From Cold Smoke
The How-To And Photos Of A Addon "Cold Box."

The Bradley smoker's versatility makes it a perfect tool to smoke cheese. As you know, cheese is typically cold smoked- that means smoked at temperatures ranging from 70°-100° F. tops. Your goal is to infuse the cheese with your choice of smoke flavors- not cook it and turn into cheese soup. The ambient temperature, sun and wind can play a role in keeping the Bradley temperature in that target range.

Many simply use the smoke generator as the only source of heat (of course it's also necessary to create smoke) and unplug the Bradley cabinet, therefore reducing the amount of heat generated.

You can also keep the vent open so the heat can escape. If you live in a warmer climate where the ambient temperature remains quite warm, it has been found that filling an aluminum pan with ice and placing it on a lower rack or by filling the drip bowl with ice rather than water helps reduce the internal temperature. If the sun is your enemy, try placing your smoker in a shaded area.

Some have resorted to smoking cheese in the evenings or at night when the ambient temperature is at its lowest.

Below are two pictures that show another brilliant idea on how to cold smoke cheese. A second box is added between the smoke generator and the Bradley unit. It has been reported by member that by using this second box the temperature of the Bradley unit is only raise by 7-8 degrees F over ambient air temperature

Pictures courtesy of SmokinMan!
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Now there are many types of cheese that take smoke well and some that don't seem to accept it quite as naturally. Everyone has different tastes and we always encourage you to experiment- so this is simply a guideline for those wishing to try this delicacy. Cheddar, mozarella, swiss, gouda, pepper jack, fontina, provolone and even parmesan seem to be your typical favorites. The most common types of wood are apple, cherry, maple, pecan and for a heavier flavor, hickory.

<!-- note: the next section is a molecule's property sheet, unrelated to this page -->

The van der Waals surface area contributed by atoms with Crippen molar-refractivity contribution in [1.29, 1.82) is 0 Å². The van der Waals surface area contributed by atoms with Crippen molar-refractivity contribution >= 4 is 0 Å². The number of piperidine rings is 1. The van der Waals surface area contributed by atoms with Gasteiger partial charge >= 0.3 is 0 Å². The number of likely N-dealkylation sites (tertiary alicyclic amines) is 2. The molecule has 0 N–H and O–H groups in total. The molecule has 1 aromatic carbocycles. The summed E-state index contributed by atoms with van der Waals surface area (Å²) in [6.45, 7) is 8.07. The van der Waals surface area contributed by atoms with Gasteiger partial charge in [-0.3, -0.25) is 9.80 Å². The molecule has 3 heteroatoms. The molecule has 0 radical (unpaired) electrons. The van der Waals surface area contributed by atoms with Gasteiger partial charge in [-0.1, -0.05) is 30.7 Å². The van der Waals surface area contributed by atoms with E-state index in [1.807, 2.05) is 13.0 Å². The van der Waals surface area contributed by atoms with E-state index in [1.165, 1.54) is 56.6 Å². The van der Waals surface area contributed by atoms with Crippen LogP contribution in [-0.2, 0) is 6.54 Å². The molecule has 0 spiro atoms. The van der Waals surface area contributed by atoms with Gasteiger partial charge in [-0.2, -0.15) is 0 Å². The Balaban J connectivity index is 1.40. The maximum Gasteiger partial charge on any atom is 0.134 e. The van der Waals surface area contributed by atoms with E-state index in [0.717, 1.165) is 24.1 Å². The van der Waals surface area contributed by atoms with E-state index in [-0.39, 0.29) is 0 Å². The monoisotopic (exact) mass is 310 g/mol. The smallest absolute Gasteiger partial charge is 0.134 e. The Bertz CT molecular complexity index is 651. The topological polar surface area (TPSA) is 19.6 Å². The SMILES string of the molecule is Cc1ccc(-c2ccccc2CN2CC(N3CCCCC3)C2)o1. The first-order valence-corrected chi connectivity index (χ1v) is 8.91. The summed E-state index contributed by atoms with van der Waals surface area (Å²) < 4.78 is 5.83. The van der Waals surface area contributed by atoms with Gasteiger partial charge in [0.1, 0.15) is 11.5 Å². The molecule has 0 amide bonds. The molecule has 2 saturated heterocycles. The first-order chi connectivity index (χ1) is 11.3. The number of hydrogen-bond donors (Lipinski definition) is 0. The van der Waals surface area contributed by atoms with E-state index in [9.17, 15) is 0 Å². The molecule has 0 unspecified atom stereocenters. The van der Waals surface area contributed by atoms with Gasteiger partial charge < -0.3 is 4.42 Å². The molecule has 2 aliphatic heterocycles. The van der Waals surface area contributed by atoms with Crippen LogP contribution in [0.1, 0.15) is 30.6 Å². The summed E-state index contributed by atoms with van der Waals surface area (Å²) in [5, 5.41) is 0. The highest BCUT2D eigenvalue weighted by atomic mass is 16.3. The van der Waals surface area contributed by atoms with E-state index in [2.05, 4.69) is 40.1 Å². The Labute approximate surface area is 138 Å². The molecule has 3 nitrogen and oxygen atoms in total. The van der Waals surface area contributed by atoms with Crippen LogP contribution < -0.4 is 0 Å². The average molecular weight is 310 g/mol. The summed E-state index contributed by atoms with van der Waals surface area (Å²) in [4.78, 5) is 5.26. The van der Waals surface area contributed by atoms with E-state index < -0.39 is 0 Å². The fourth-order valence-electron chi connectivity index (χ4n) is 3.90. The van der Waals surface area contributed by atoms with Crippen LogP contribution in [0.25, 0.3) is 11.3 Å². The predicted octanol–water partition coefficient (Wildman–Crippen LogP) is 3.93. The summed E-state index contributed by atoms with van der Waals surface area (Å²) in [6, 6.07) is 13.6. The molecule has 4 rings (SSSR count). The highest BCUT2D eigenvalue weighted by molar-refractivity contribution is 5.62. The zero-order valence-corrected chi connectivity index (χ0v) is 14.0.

It doesn't take long to smoke cheese and the typical smoke period will run from 1-2 hrs. Again, experimentation is key. It's recommended to smoke for a shorter period of time the first time and increase slightly until you've reached your desired level of smokiness. It's wise to keep precise records of types of wood used, types of cheese, amount of time smoked for future reference.

Another tip is to smoke smaller pieces of cheese - try one or two pound pieces . Some like to cut the cheese into 1-2 inch thicknesses so that when they cut off a piece its perfect cracker size.

Many strongly recommend wrapping the cheese in foil or plastic wrap after removing from the smoker and refrigerate it for a couple of hours or even overnight- this is said to let the smoke settle into the cheese and give a better overall flavor. If you notice that your cheese "perspires" you can wipe it down with a paper towel or a clean cloth. Some will even smoke the cheese wrapped in a cheesecloth or an old T-shirt (clean, of course).

Try it on a simple cracker, your own pizza creations or with nachos.